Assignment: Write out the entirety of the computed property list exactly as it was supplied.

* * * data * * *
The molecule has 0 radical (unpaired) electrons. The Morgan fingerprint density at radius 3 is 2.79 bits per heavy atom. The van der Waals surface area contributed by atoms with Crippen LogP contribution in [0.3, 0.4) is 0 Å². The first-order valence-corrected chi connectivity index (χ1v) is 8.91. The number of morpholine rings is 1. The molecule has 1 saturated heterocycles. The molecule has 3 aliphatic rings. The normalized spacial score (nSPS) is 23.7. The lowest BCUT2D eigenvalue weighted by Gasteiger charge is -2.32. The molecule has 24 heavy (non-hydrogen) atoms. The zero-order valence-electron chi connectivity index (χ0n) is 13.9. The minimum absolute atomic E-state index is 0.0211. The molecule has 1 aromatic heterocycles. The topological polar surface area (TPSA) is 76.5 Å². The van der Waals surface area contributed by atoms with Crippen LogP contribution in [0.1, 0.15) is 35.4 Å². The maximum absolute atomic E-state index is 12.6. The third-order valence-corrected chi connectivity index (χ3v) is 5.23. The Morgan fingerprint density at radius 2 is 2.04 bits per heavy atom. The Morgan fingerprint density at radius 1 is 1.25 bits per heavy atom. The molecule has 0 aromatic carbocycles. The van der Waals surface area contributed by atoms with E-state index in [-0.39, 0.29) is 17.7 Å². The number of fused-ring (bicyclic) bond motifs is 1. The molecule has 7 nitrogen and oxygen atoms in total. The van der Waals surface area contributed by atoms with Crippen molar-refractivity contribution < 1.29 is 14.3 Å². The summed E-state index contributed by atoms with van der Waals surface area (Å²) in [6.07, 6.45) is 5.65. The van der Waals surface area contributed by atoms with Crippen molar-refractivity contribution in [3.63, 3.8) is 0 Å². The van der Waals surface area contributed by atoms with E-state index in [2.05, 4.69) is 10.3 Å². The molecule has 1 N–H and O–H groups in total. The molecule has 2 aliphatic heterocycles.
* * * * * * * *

The molecule has 0 radical (unpaired) electrons. The Morgan fingerprint density at radius 3 is 2.79 bits per heavy atom. The van der Waals surface area contributed by atoms with Crippen LogP contribution in [0.3, 0.4) is 0 Å². The first-order valence-corrected chi connectivity index (χ1v) is 8.91. The number of morpholine rings is 1. The molecule has 1 saturated heterocycles. The molecule has 3 aliphatic rings. The normalized spacial score (nSPS) is 23.7. The lowest BCUT2D eigenvalue weighted by Gasteiger charge is -2.32. The molecule has 24 heavy (non-hydrogen) atoms. The zero-order valence-electron chi connectivity index (χ0n) is 13.9. The minimum absolute atomic E-state index is 0.0211. The molecule has 1 aromatic heterocycles. The topological polar surface area (TPSA) is 76.5 Å². The van der Waals surface area contributed by atoms with Crippen LogP contribution in [0.1, 0.15) is 35.4 Å². The maximum absolute atomic E-state index is 12.6. The third-order valence-corrected chi connectivity index (χ3v) is 5.23. The Morgan fingerprint density at radius 2 is 2.04 bits per heavy atom. The Morgan fingerprint density at radius 1 is 1.25 bits per heavy atom. The molecule has 0 aromatic carbocycles. The van der Waals surface area contributed by atoms with E-state index in [-0.39, 0.29) is 17.7 Å². The number of fused-ring (bicyclic) bond motifs is 1. The molecule has 7 nitrogen and oxygen atoms in total. The van der Waals surface area contributed by atoms with Crippen molar-refractivity contribution < 1.29 is 14.3 Å². The summed E-state index contributed by atoms with van der Waals surface area (Å²) in [6.07, 6.45) is 5.65. The van der Waals surface area contributed by atoms with Crippen molar-refractivity contribution in [3.63, 3.8) is 0 Å². The van der Waals surface area contributed by atoms with E-state index in [2.05, 4.69) is 10.3 Å². The molecule has 1 N–H and O–H groups in total. The molecule has 2 aliphatic heterocycles.